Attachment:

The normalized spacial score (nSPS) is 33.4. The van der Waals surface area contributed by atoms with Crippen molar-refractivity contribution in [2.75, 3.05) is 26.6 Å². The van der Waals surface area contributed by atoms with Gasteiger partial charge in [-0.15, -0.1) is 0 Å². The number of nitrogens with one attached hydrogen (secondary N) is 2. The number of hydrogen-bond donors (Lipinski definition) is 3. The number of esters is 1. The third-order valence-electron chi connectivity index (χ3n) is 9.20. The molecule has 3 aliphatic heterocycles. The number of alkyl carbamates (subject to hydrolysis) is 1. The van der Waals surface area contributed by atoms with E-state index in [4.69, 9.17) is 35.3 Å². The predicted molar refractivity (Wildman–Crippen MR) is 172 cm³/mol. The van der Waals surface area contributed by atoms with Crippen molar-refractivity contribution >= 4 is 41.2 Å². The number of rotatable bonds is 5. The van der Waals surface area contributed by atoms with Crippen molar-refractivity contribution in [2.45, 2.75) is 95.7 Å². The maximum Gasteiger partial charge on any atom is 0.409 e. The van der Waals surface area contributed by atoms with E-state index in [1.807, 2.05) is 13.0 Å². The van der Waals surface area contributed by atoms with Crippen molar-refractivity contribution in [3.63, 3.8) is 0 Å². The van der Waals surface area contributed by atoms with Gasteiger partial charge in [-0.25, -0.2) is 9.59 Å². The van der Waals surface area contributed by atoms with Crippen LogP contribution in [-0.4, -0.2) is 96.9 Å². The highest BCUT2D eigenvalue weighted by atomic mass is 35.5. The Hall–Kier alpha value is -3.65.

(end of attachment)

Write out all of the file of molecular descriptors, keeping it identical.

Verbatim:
The normalized spacial score (nSPS) is 33.4. The van der Waals surface area contributed by atoms with Crippen molar-refractivity contribution in [2.75, 3.05) is 26.6 Å². The van der Waals surface area contributed by atoms with Gasteiger partial charge in [-0.15, -0.1) is 0 Å². The number of nitrogens with one attached hydrogen (secondary N) is 2. The number of hydrogen-bond donors (Lipinski definition) is 3. The number of esters is 1. The third-order valence-electron chi connectivity index (χ3n) is 9.20. The molecule has 3 aliphatic heterocycles. The number of alkyl carbamates (subject to hydrolysis) is 1. The van der Waals surface area contributed by atoms with E-state index in [4.69, 9.17) is 35.3 Å². The predicted molar refractivity (Wildman–Crippen MR) is 172 cm³/mol. The van der Waals surface area contributed by atoms with Crippen molar-refractivity contribution >= 4 is 41.2 Å². The number of rotatable bonds is 5. The van der Waals surface area contributed by atoms with Crippen molar-refractivity contribution in [2.45, 2.75) is 95.7 Å². The maximum Gasteiger partial charge on any atom is 0.409 e. The van der Waals surface area contributed by atoms with E-state index in [1.807, 2.05) is 13.0 Å². The van der Waals surface area contributed by atoms with Crippen molar-refractivity contribution in [3.63, 3.8) is 0 Å². The van der Waals surface area contributed by atoms with Gasteiger partial charge in [-0.25, -0.2) is 9.59 Å². The van der Waals surface area contributed by atoms with Crippen LogP contribution in [-0.4, -0.2) is 96.9 Å². The highest BCUT2D eigenvalue weighted by atomic mass is 35.5. The Hall–Kier alpha value is -3.65.